User Facility News

02.19.19User Facility

Illuminating a Key Industrial ProcessExternal link

Results of research carried out at the U.S. Department of Energy’s (DOE’s) Advanced Photon Source (APS) may pave the way to improvements in industrial processes based on solvent extraction, which is used in the mining and refinement of technologically important rare earths.
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02.14.19User Facility

Researchers Use X-rays to Understand the Flaws of Battery Fast ChargingExternal link

While gas tanks can be filled in a matter of minutes, charging the battery of an electric car takes much longer. To level the playing field and make electric vehicles more attractive, scientists are working on fast-charging technologies.
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02.13.19User Facility

Sophisticated Blood Analysis Provides New Clues About Ebola, Treatment AvenuesExternal link

A detailed analysis of blood samples from Ebola patients in Sierra Leone is providing clues about the progression of the effects of the Ebola virus in patients and potential treatment pathways. A manuscript discussing the work, led by scientists at the Department of Energy's Pacific Northwest National Laboratory, was published today in the Proceedings of the National Academy of Sciences.
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02.12.19User Facility

Argonne Addresses Obstacles to Clean Water for AllExternal link

Argonne scientists and collaborators at the University of Chicago and Northwestern are rethinking the water cycle and seeking to make it more effective and efficient.
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02.11.19User Facility

Argonne's Innovative Community Software is on Weather Scientists' RadarExternal link

In 2015, the Python-ARM Radar Toolkit (Py-ART) made its open-source debut. After 4 years, and with contributions from 34 individual editors, it is now a staple in radar science. The toolkit helps scientists analyze radar data to improve models of the Earth’s systems; its growth illustrates the power of community software.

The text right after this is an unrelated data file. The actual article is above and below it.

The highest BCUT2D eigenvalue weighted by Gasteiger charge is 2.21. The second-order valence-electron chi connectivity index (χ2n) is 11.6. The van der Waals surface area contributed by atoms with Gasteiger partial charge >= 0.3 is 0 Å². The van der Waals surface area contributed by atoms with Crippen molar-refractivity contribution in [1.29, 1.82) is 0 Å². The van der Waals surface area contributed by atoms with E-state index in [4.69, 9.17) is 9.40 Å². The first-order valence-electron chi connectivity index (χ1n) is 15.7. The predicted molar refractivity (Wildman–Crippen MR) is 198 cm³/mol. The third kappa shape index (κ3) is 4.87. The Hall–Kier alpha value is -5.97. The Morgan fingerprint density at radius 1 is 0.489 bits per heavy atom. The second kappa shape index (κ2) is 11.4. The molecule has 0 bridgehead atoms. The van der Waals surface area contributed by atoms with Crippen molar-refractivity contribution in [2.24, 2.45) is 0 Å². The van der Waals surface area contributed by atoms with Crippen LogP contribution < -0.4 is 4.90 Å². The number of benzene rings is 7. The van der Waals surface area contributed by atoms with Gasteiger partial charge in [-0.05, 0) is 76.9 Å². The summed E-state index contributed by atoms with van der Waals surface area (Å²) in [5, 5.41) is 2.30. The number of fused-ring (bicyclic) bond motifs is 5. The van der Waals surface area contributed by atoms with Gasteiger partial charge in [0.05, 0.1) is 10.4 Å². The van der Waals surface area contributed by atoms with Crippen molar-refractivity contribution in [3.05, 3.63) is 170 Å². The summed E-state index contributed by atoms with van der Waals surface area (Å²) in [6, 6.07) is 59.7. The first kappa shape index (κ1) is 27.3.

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02.08.19User Facility

Software Stack in a SnapshotExternal link

Scaling code for massively parallel architectures is a common challenge the scientific community faces. When moving from a system used for development—a personal laptop, for instance, or even a university’s computing cluster—to a large-scale supercomputer like those housed at the Argonne Leadership Computing Facility (ALCF), a U.S. Department of Energy (DOE) Office of Science User Facility, researchers traditionally would only migrate the target application: the underlying software stack would be left behind. Read More »

02.08.19User Facility

New Geometric Model Improves Predictions of Fluid Flow in RockExternal link

Researchers led by computational scientist James McClure of Virginia Tech used the 27-petaflop Titan supercomputer at the Oak Ridge Leadership Computing Facility (OLCF) to develop a geometric model that requires only a few key measurements to characterize how fluids are arranged within porous rock—that is, their geometric state. Read More »

02.07.19User Facility

Scientists Take X-ray Aim in Effort to Discover New Fuel CatalystExternal link

In a new study of a related group of cobalt oxides, scientists at the U.S. Department of Energy’s (DOE) Argonne National Laboratory sought to determine why two similar catalysts with somewhat different domain sizes behaved differently. Read More »

02.07.19User Facility

Neutrons Unlock Properties of Novel Porous Metal-Hydride for Possible New Energy Storage ApplicationsExternal link

Yaroslav Filinchuk, a professor of chemistry from the Universite Catholique de Louvain, Belgium, and Michael Heere, a researcher from the Karlsruhe Institute of Technology and affiliate of the Forschungsreaktor München II research reactor in Munich, Germany, are using neutron scattering at the Department of Energy’s (DOE’s) Oak Ridge National Laboratory (ORNL) to investigate a material that could change the way we harvest valuable industrial materials. Read More »

02.07.19User Facility

Untangling a Strange Phenomenon that Both Helps and Hurts Lithium-ion Battery PerformanceExternal link

New research offers the first complete picture of why a promising approach of stuffing more lithium into battery cathodes leads to their failure. A better understanding of this could be the key to smaller phone batteries and electric cars that drive farther between charges. Read More »

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Last modified: 2/26/2016 1:21:30 PM